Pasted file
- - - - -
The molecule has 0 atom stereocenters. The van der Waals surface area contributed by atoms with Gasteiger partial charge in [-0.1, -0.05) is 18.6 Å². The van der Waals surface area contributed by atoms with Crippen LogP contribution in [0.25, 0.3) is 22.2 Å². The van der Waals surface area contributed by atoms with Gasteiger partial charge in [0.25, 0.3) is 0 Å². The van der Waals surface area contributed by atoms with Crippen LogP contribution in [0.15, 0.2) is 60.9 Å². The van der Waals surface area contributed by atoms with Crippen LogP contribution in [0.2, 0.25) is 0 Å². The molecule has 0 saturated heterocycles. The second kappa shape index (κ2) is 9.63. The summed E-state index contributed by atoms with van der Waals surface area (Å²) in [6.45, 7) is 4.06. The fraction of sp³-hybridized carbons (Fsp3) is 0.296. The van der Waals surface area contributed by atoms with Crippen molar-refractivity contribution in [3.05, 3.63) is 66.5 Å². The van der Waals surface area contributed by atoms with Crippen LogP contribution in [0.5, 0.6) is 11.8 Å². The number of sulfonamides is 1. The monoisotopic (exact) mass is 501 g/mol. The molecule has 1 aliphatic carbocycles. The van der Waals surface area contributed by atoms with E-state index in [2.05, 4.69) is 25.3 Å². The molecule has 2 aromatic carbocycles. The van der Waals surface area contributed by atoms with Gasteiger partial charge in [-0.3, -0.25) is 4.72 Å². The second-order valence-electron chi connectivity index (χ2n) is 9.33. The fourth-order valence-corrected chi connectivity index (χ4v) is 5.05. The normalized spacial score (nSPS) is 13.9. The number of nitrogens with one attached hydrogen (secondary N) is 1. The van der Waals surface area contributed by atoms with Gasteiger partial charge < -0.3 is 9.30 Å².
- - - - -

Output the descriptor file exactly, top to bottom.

The molecule has 0 atom stereocenters. The van der Waals surface area contributed by atoms with Gasteiger partial charge in [-0.1, -0.05) is 18.6 Å². The van der Waals surface area contributed by atoms with Crippen LogP contribution in [0.25, 0.3) is 22.2 Å². The van der Waals surface area contributed by atoms with Gasteiger partial charge in [0.25, 0.3) is 0 Å². The van der Waals surface area contributed by atoms with Crippen LogP contribution in [0.15, 0.2) is 60.9 Å². The van der Waals surface area contributed by atoms with Crippen LogP contribution in [0.2, 0.25) is 0 Å². The molecule has 0 saturated heterocycles. The second kappa shape index (κ2) is 9.63. The summed E-state index contributed by atoms with van der Waals surface area (Å²) in [6.45, 7) is 4.06. The fraction of sp³-hybridized carbons (Fsp3) is 0.296. The van der Waals surface area contributed by atoms with Crippen molar-refractivity contribution in [3.05, 3.63) is 66.5 Å². The van der Waals surface area contributed by atoms with Crippen LogP contribution in [0.5, 0.6) is 11.8 Å². The number of sulfonamides is 1. The monoisotopic (exact) mass is 501 g/mol. The molecule has 1 aliphatic carbocycles. The van der Waals surface area contributed by atoms with E-state index in [2.05, 4.69) is 25.3 Å². The molecule has 2 aromatic carbocycles. The van der Waals surface area contributed by atoms with Gasteiger partial charge in [-0.3, -0.25) is 4.72 Å². The second-order valence-electron chi connectivity index (χ2n) is 9.33. The fourth-order valence-corrected chi connectivity index (χ4v) is 5.05. The normalized spacial score (nSPS) is 13.9. The number of nitrogens with one attached hydrogen (secondary N) is 1. The van der Waals surface area contributed by atoms with Gasteiger partial charge < -0.3 is 9.30 Å².